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SAHS wants to increase number of events serving alcohol

In an effort to raise needed funds the Senoia Area Historical Society (SAHS) is asking that the city’s alcohol ordinance be amended to allow an increase of up to six events per year where alcoholic beverages can be offered. City attorney Drew Whalen was asked to investigate the proposal and report back to the city council.

SAHS representative Cindy Divido in advocating for an increase in the number of events where beer or wine could be served with food told the council that the inclusion of beer or wine with those events could help bolster the organization’s fundraising capabilities. Divido also noted that SAHS could obtain the beverages from vendors at a very reduced rate.

Divido, in explaining that it can be difficult for non-profits to raise money, also noted that the SAHS proposal had the support of area restaurants.
Divido’s presentation was preceded by a letter from SAHS President Lynne Wendt who stated that SAHS would benefit from being permitted to exceed the city's current two event per year ordinance requirement where alcohol is served.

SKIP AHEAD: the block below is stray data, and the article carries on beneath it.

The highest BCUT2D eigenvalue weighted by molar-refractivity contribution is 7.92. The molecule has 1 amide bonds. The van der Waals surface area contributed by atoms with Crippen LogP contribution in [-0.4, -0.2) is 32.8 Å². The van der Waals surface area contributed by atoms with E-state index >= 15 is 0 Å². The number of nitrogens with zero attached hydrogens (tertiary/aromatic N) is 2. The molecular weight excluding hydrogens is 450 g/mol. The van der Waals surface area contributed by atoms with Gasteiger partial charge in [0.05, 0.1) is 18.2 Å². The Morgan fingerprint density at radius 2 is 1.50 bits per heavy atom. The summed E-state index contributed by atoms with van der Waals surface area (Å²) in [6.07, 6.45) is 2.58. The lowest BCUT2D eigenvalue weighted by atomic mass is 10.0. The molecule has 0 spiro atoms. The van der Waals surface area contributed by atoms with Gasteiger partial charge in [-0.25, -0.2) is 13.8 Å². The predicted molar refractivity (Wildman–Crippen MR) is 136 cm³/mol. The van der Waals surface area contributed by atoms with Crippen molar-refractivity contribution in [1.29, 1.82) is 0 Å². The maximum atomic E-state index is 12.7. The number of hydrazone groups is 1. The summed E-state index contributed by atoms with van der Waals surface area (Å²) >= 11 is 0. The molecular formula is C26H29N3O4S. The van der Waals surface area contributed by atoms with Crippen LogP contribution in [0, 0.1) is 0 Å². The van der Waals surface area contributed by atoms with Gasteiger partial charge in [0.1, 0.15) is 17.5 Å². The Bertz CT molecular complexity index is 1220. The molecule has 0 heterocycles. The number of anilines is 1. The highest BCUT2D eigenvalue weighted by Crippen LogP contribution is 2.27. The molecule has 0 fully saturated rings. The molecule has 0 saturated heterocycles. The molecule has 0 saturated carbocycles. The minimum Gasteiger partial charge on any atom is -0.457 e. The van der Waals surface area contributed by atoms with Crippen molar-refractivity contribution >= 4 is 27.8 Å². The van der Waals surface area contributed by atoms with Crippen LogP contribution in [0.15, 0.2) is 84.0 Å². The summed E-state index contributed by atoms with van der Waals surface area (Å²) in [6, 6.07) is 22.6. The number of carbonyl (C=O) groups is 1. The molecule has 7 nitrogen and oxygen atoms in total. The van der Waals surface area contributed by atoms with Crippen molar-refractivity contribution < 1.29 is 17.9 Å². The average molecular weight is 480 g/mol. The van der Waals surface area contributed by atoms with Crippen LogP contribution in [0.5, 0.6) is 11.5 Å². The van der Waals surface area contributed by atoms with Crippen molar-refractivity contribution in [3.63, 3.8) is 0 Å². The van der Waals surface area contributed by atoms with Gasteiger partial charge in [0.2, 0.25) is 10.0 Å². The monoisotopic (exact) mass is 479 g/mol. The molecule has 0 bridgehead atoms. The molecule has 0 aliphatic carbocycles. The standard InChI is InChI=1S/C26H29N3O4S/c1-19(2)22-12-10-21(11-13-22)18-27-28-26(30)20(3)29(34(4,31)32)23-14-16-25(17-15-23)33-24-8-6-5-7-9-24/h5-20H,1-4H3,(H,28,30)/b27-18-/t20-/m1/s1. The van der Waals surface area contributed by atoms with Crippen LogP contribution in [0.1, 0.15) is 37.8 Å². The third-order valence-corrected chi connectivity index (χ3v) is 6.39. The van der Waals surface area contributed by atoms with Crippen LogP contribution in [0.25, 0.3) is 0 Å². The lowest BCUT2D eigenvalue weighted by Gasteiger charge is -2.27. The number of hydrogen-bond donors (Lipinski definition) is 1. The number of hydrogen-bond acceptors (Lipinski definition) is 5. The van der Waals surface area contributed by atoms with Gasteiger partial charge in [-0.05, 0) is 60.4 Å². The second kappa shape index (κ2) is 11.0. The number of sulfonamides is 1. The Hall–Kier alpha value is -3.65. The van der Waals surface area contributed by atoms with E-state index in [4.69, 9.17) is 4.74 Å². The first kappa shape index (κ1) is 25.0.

“We want to assure the city that the SAHS has no intention to conduct any regular or bar activities and would in no way compete with local restaurants. What we propose to permit would be special events that would be fundraising events for the SAHS. We believe that it would be in the SAHS’s best interest to be able to request more than two permits per year to accommodate our fundraising needs so that we have the flexibility to plan for more than two events where we offer a choice of beer or wine to be served with food. As a volunteer organization, it is not likely that such special events would be more frequent,” Wendt said.

Commenting on the alcohol ordinance amendment request, city administrator Richard Ferry said his only concern would be if a large number of non-profits follow suit and take business away from local restaurants. Mayor Robert Belisle said he, too, shared that concern.

Divido in response noted that 10 of the city’s 12 non-profits are churches.

Belisle acknowledged her point, but wondered if approving the request would put the city at risk in coming years. He also explained that the city might see an increase in the number of non-profits in the future.

Councilman Jeff Fisher also weighed in, expressing that potential that, if approved, other non-profits might want to increase their fundraising efforts to include additional events where alcohol is served. Fisher suggested the limit be increased to four times per year for a year or two to see how other organizations address the issue.

Councilman Larry Owens essentially agreed, saying he would be willing to go to four events per year to “test the waters.”
The discussion ended with Belisle asking Whalen to look into the proposal and report back to the council.



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